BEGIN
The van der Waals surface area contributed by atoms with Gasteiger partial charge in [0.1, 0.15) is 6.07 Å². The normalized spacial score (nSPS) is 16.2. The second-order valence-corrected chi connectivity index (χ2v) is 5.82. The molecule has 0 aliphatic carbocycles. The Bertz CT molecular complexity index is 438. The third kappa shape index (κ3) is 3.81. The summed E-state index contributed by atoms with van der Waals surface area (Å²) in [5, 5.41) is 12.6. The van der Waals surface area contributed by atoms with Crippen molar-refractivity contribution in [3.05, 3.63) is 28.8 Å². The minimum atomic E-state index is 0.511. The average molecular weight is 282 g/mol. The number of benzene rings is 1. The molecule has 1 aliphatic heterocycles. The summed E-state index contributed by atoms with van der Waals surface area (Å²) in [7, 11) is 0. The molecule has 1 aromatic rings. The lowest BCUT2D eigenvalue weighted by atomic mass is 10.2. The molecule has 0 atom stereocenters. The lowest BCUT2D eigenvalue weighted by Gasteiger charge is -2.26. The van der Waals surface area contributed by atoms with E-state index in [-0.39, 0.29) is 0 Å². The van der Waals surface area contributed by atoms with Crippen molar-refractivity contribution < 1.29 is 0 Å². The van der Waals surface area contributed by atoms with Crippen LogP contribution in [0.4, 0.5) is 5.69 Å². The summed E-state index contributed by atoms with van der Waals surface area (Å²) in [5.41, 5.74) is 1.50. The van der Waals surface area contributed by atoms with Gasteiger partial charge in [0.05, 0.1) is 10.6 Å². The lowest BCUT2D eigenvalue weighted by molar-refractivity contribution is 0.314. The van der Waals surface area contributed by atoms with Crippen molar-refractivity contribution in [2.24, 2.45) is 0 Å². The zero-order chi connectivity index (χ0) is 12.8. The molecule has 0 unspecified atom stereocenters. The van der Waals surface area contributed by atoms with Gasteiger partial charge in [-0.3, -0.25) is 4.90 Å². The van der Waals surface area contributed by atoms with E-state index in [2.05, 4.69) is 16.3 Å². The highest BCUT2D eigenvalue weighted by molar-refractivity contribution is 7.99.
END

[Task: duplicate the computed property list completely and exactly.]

The van der Waals surface area contributed by atoms with Gasteiger partial charge in [0.1, 0.15) is 6.07 Å². The normalized spacial score (nSPS) is 16.2. The second-order valence-corrected chi connectivity index (χ2v) is 5.82. The molecule has 0 aliphatic carbocycles. The Bertz CT molecular complexity index is 438. The third kappa shape index (κ3) is 3.81. The summed E-state index contributed by atoms with van der Waals surface area (Å²) in [5, 5.41) is 12.6. The van der Waals surface area contributed by atoms with Crippen molar-refractivity contribution in [3.05, 3.63) is 28.8 Å². The minimum atomic E-state index is 0.511. The average molecular weight is 282 g/mol. The number of benzene rings is 1. The molecule has 1 aliphatic heterocycles. The summed E-state index contributed by atoms with van der Waals surface area (Å²) in [7, 11) is 0. The molecule has 1 aromatic rings. The lowest BCUT2D eigenvalue weighted by atomic mass is 10.2. The molecule has 0 atom stereocenters. The lowest BCUT2D eigenvalue weighted by Gasteiger charge is -2.26. The van der Waals surface area contributed by atoms with E-state index in [-0.39, 0.29) is 0 Å². The van der Waals surface area contributed by atoms with Crippen molar-refractivity contribution < 1.29 is 0 Å². The van der Waals surface area contributed by atoms with Crippen LogP contribution in [0.4, 0.5) is 5.69 Å². The summed E-state index contributed by atoms with van der Waals surface area (Å²) in [5.41, 5.74) is 1.50. The van der Waals surface area contributed by atoms with Gasteiger partial charge in [0.05, 0.1) is 10.6 Å². The lowest BCUT2D eigenvalue weighted by molar-refractivity contribution is 0.314. The van der Waals surface area contributed by atoms with Crippen molar-refractivity contribution in [2.24, 2.45) is 0 Å². The zero-order chi connectivity index (χ0) is 12.8. The molecule has 0 unspecified atom stereocenters. The van der Waals surface area contributed by atoms with Gasteiger partial charge in [-0.3, -0.25) is 4.90 Å². The van der Waals surface area contributed by atoms with E-state index in [2.05, 4.69) is 16.3 Å². The highest BCUT2D eigenvalue weighted by molar-refractivity contribution is 7.99.